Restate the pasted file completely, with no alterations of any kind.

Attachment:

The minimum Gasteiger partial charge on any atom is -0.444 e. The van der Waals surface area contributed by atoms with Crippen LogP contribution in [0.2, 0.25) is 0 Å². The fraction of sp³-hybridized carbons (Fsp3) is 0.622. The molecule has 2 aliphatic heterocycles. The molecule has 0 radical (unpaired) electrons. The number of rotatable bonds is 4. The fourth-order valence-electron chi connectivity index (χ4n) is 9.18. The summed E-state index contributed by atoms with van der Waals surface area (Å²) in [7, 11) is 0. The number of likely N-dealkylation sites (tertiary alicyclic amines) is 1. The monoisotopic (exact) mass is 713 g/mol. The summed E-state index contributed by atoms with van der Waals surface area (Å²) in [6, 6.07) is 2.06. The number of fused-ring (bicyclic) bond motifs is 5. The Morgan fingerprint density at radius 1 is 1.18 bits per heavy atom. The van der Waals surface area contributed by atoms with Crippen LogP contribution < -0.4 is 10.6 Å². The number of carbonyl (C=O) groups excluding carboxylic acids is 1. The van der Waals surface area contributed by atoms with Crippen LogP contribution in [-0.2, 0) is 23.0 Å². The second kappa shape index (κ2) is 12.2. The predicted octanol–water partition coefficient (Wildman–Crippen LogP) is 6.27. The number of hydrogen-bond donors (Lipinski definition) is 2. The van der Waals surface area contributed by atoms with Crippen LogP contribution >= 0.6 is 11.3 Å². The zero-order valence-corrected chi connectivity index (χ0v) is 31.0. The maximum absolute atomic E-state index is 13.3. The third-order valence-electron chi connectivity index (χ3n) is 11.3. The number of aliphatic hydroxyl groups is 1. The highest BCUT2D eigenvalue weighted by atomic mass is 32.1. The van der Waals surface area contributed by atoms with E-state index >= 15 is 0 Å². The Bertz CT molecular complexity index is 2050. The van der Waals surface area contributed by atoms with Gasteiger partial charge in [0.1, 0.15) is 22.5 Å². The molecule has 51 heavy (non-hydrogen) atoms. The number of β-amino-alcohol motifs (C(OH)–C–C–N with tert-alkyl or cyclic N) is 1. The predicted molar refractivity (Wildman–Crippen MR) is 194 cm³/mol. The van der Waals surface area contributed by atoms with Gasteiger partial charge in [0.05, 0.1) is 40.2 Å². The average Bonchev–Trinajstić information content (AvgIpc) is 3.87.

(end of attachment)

The minimum Gasteiger partial charge on any atom is -0.444 e. The van der Waals surface area contributed by atoms with Crippen LogP contribution in [0.2, 0.25) is 0 Å². The fraction of sp³-hybridized carbons (Fsp3) is 0.622. The molecule has 2 aliphatic heterocycles. The molecule has 0 radical (unpaired) electrons. The number of rotatable bonds is 4. The fourth-order valence-electron chi connectivity index (χ4n) is 9.18. The summed E-state index contributed by atoms with van der Waals surface area (Å²) in [7, 11) is 0. The number of likely N-dealkylation sites (tertiary alicyclic amines) is 1. The monoisotopic (exact) mass is 713 g/mol. The summed E-state index contributed by atoms with van der Waals surface area (Å²) in [6, 6.07) is 2.06. The number of fused-ring (bicyclic) bond motifs is 5. The Morgan fingerprint density at radius 1 is 1.18 bits per heavy atom. The van der Waals surface area contributed by atoms with Crippen LogP contribution < -0.4 is 10.6 Å². The number of carbonyl (C=O) groups excluding carboxylic acids is 1. The van der Waals surface area contributed by atoms with Crippen LogP contribution in [-0.2, 0) is 23.0 Å². The second kappa shape index (κ2) is 12.2. The predicted octanol–water partition coefficient (Wildman–Crippen LogP) is 6.27. The number of hydrogen-bond donors (Lipinski definition) is 2. The van der Waals surface area contributed by atoms with Crippen LogP contribution >= 0.6 is 11.3 Å². The zero-order valence-corrected chi connectivity index (χ0v) is 31.0. The maximum absolute atomic E-state index is 13.3. The third-order valence-electron chi connectivity index (χ3n) is 11.3. The number of aliphatic hydroxyl groups is 1. The highest BCUT2D eigenvalue weighted by atomic mass is 32.1. The van der Waals surface area contributed by atoms with E-state index >= 15 is 0 Å². The Bertz CT molecular complexity index is 2050. The van der Waals surface area contributed by atoms with Gasteiger partial charge in [0.1, 0.15) is 22.5 Å². The molecule has 51 heavy (non-hydrogen) atoms. The number of β-amino-alcohol motifs (C(OH)–C–C–N with tert-alkyl or cyclic N) is 1. The predicted molar refractivity (Wildman–Crippen MR) is 194 cm³/mol. The van der Waals surface area contributed by atoms with Gasteiger partial charge in [0.05, 0.1) is 40.2 Å². The average Bonchev–Trinajstić information content (AvgIpc) is 3.87.